Before the Grecian Guild beckoned closeted gay men to meet one another and engage in cathartic discussions about their deepest desires, there was the Mattachine Society.
The organization, conceived as the Mattachine Foundation in 1950 and spearheaded by budding gay rights activist and communist Harry Hay, was originally comprised of only seven men who held meetings in secret locations. According to historian and Hay biographer Will Roscoe, the name ‘Mattachine’ referred to the Mattachines, a group of men who traveled from one community to another, performing dramas and singing ballads in which social justice was the central theme.
The society was headquartered in Los Angeles for the first six years of its existence, moving its national headquarters to San Francisco in 1956. Within only three short years of its founding, attendance at the foundation’s meetings spiked, and Hay began hosting social events, fundraisers, and even launched a regular newsletter.
“What’s more, the Mattachine Society was incredibly progressive in terms of acceptance of minority members, even in the early 1950s,” said Dennis Bell, founder and president of the Bob Mizer Foundation. “Not only did the society advance the concept of gay consciousness, but it also openly welcomed blacks, Hispanics, Asians … everyone.”
Of course, that made the society an easy target for conservatives, evangelicals and politicians. At the height of McCarthyism, the House Un-American Activities Committee, and the Red Scare, it was damaging enough to self-identify as a communist – add the adjectives ‘gay’ and ‘progressive’ to the list, and you were certain to draw the attention and the ire of those in positions of authority. The group at the very least caught the attention of the FBI, which amassed a file of hundreds of pages detailing the activities of the group and its members throughout the 1950s and 1960s.
“Mattachine holds it possible and desirable that a highly ethical homosexual culture emerge, as a consequence of its work, paralleling the emerging cultures of our fellow minorities … the Negro, Mexican, and Jewish peoples,” read the society’s Statement of Missions and Purposes, drafted in the spring of 1951.
The society was embroiled in political activism almost from the start. In 1952, one of its members became the victim of entrapment by the Los Angeles vice squad. The society’s founding members sprang into action, eventually claiming a solid victory through an aggressive public relations campaign, publishing newsletters, leaflets, raised funds and stepped up its meetings and outreach efforts. When the jury became deadlocked and the case was dismissed, the society’s support strengthened and swelled.
“That harmony didn’t last long, though,” Bell noted. “The society’s founders sent out a survey shortly after the trial in which they asked local, state and national politicians their opinions of issues related to homosexuality. As one might imagine, the results of the survey revealed that the word ‘homosexual’ and the word ‘communist’ were synonymous in the eyes of these public figures.”
Frightened that they would be labeled as communist sympathizers, the more conservative members of the society sponsored their own convention in an attempt to distance themselves from their more progressive (some called then ‘subversive’) counterparts. The organization’s more liberal and radical members, meanwhile, hosted their own event, arguing that gay people were a minority and only wished to express their own sexual desires.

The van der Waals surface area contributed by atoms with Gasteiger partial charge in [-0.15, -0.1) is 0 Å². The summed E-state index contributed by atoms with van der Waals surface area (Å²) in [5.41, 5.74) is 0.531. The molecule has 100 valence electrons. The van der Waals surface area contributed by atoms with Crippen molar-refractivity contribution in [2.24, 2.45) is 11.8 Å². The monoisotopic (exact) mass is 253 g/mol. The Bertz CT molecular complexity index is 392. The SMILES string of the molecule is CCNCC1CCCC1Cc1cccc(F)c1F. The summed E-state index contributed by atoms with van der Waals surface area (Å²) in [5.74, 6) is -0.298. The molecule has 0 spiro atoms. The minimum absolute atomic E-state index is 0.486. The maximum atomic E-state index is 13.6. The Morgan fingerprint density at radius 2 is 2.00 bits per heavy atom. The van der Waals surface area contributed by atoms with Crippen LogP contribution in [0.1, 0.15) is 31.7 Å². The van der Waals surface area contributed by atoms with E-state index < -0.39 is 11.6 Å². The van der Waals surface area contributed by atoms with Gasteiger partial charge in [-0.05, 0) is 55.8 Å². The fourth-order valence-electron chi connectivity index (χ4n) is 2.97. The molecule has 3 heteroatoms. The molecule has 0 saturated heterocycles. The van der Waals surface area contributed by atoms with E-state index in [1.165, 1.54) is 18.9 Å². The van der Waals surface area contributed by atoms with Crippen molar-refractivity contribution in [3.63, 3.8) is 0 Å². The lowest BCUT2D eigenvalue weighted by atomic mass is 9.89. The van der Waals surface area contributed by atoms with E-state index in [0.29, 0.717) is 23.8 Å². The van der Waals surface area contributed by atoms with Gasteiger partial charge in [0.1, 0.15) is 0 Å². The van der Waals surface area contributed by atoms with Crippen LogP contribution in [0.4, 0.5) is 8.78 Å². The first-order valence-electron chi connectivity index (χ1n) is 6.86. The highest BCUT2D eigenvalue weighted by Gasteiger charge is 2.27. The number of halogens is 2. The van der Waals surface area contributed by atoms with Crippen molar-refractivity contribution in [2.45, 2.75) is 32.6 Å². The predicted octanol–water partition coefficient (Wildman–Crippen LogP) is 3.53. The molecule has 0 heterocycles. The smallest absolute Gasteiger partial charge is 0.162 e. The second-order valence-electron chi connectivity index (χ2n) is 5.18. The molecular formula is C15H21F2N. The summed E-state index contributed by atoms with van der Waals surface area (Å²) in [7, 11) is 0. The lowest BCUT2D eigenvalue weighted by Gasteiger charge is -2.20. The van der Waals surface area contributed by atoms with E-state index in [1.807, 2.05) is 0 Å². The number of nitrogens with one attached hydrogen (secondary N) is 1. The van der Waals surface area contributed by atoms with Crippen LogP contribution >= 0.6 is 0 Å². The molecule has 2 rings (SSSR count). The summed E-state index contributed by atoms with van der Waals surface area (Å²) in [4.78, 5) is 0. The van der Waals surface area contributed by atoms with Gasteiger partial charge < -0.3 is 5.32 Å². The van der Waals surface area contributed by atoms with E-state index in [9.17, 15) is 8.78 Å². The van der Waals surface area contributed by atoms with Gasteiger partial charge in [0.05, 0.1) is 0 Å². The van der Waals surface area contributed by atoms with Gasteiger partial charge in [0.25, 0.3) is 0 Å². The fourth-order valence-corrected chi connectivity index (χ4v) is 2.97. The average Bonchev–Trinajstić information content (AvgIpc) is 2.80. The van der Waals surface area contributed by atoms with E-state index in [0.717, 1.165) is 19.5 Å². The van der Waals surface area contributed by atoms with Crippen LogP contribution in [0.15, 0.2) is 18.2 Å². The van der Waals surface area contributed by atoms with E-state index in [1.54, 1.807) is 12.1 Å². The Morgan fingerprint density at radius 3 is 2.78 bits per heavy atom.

The group’s founding members, including Hay himself, were mortified by the dissention among the society’s two warring factions. Instead of being witness to more negative attention being drawn to the society, they abruptly resigned in the spring of 1953, and the conservative members took over the reins of leadership.
The Mattachine Society never recovered from the shock waves sent through the group. Meeting attendance steadily dwindled throughout the late 1950s, even as new chapters continued to be founded in major cities across the country.
The Mattachine Society’s influence throughout the first half of the 1960s has been contested by more left-wing supporters, who point to the fact that the organization continued to publish magazines pamphlets and press releases that, as they saw it, influenced public opinion on the subject of the homosexual’s place and role in society. But as the late 1960s brought about more radical agendas and aggressive activism in other social circles, many felt the Mattachine Society had finally outlived its usefulness.
“Many within the organization actually believed the Mattachine Society was too traditional, and that its leaders were afraid of confrontation,” Bell says. “They thought the gay rights movement needed a newer, fresher face, and they thought the society just couldn’t adapt to the changing times.”
In the end, internal strife ultimately led to the dissolution of the group shortly after the Stonewall riots of 1969. The society did manage to emerge from the annals of LGBT history decades later, however – in 2011, the Mattachine Society was revived as a chapter in Washington, D.C., and is dedicated to the research of LGBT political history.
“Magazines like Bob Mizer’s ‘Physique Pictorial’ were a way for gay men to appreciate the beauty of the male form in private as early as the late 1940s and early ‘50s, and the popularity of organizations like the Mattachine Society was the next logical step in the evolution of gay consciousness,” Bell says. “That evolution has been made possible because of men who, having enjoyed those magazines, then bravely sought out the company of other like-minded men and form a bond based on shared interests.”